Baierbrunn – Just save the forest for a moment – District of Munich


The many dozen women, men and children who romp around on Saturday morning in the Unterdill Revier in Forstenrieder Park between spruce and fir trees do not primarily want to sniff fresh forest air. They want to do their part so that future generations can also enjoy the stimulating aroma of the forest. Lived environmental protection, that’s why they came from all over Germany, with gloves and spades in their luggage. Just save the forest briefly, that’s how you describe your daily schedule. In front of them are more than a hundred plastic boxes, each with 24 beech saplings, i.e. trees with a future in contrast to pure spruce stands, which sooner or later will be destroyed by storms, drought and bark beetles, unmistakable evidence of climatic changes.

Six hours later, 2,500 trees stand vertically on a 4,000 square meter area, to the satisfaction of the now tired and proud forest rescuers. Also to the delight of district manager Andreas Wallner from the Bavarian State Forests and project manager Peter Naumann from the “Bergwaldprojekt” association based in Würzburg, which organizes volunteer missions across Germany with around 3000 participants annually at more than 70 locations. Naumann is already familiar with the Unterdill area, here the mountain forest project has been helping with ecological forest conversion for years, gradually replacing the unstable old spruce stands with silver fir, beech, oak, hornbeam, linden and service tree, until a climate-stable and species-rich forest has emerged. In 2019, the volunteers planted 1000 winter linden trees in the Unterdill district as part of their mountain forest project.

From the spruce monoculture planted 200 years ago, a mixed spruce-deciduous forest will gradually emerge. This improves the stability and biodiversity, but also the ability of the forest to store water and carbon in the long term and to compensate for temperature extremes, explains project manager Naumann regularly to the volunteers involved in such activities. Naumann is happy about the massive increase in demand for such projects, “because people notice that they can do something to protect the environment themselves,” as he says. Either by spading yourself or by helping the mountain forest project financially.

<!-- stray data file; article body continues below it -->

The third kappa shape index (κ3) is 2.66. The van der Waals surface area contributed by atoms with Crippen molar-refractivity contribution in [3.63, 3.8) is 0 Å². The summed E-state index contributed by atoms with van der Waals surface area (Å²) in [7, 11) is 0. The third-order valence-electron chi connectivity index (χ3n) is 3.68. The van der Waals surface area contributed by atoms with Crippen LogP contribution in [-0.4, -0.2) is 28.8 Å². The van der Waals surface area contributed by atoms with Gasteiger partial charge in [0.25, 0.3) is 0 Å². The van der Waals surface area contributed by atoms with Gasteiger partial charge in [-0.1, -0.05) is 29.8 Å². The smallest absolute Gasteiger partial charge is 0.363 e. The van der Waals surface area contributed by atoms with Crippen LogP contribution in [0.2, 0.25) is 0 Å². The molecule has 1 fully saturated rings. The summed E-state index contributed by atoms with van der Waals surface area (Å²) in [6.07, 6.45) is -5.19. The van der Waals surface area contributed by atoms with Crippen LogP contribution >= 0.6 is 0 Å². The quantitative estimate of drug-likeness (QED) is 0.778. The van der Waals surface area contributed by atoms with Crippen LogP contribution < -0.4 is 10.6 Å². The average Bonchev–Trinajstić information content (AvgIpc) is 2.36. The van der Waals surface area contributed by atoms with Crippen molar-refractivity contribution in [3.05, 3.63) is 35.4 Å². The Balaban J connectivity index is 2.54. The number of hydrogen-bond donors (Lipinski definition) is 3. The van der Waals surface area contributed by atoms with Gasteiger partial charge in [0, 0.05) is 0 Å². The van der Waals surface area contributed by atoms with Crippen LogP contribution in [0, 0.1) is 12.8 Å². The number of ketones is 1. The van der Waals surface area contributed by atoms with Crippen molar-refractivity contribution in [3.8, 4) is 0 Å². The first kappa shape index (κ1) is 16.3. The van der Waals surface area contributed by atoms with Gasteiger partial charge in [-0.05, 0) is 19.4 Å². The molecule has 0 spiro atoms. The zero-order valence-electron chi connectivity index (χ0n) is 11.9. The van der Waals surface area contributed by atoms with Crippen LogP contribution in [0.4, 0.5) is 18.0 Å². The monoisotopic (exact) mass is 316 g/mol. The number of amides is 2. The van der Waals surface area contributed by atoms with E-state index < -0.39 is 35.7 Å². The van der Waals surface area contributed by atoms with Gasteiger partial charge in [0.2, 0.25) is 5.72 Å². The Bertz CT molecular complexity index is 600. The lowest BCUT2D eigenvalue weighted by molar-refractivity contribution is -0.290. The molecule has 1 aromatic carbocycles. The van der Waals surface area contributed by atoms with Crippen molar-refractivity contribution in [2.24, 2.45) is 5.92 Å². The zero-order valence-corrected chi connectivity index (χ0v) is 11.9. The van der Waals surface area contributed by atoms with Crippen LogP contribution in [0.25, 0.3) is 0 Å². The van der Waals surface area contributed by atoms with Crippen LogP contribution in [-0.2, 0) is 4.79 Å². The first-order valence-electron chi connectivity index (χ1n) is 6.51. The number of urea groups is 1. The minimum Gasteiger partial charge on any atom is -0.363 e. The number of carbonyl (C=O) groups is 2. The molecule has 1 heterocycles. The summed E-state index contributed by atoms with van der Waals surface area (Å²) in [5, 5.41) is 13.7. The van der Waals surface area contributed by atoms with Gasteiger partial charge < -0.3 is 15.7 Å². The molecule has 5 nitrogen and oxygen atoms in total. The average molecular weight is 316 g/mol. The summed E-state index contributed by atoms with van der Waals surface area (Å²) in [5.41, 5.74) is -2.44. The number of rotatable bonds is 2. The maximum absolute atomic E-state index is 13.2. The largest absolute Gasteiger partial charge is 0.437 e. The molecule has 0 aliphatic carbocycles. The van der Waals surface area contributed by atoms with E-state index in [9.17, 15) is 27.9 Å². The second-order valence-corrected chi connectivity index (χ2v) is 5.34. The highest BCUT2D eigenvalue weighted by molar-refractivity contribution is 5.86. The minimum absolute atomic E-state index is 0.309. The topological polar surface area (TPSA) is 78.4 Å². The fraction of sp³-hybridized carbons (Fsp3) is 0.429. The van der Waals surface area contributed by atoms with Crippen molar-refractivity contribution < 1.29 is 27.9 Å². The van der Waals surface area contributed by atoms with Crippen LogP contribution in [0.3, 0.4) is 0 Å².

At 9 o’clock in the morning there is coffee to greet the volunteers, who are then divided into groups by Naumann and district manager Wallner and instructed in their work. “What is done when and how is a logistical challenge,” says Andreas Wallner. The planting is technically not that easy, explains Peter Naumann, the planting hole must be sufficiently large and deep so that the root balls of the potted plants, which are up to 50 centimeters high, disappear completely into the ground. “The people were totally motivated and interested,” said the district manager happily at the end of the day of action. He was particularly impressed that in addition to the “old warriors”, some young people and even two children were part of the planting team. The volunteers also received tutoring from him and from project manager Naumann during their assignment in forestry and forestry and their importance for the climate.

Actually, at least a hundred would have wanted to follow the call of the “Bergwaldprojekt” association on Saturday. The fact that it was only 80 in the end was not due to the unfriendly weather, but to the worsening corona situation. For this reason, everything had to be turned upside down, explains Wallner. Originally, more than 2500 trees should have been brought into the ground, as 7000 beech seedlings and 500 silver firs at a purchase price of two euros each were financed by donations from companies and private individuals, as the entire association is largely financed by donations. The remaining 5000 trees will soon be replanted, but not by volunteers of the association, because the association is not calling for any more actions due to Corona for the time being. An entrepreneur commissioned by the mountain forest project will have to do that, explains Wallner.


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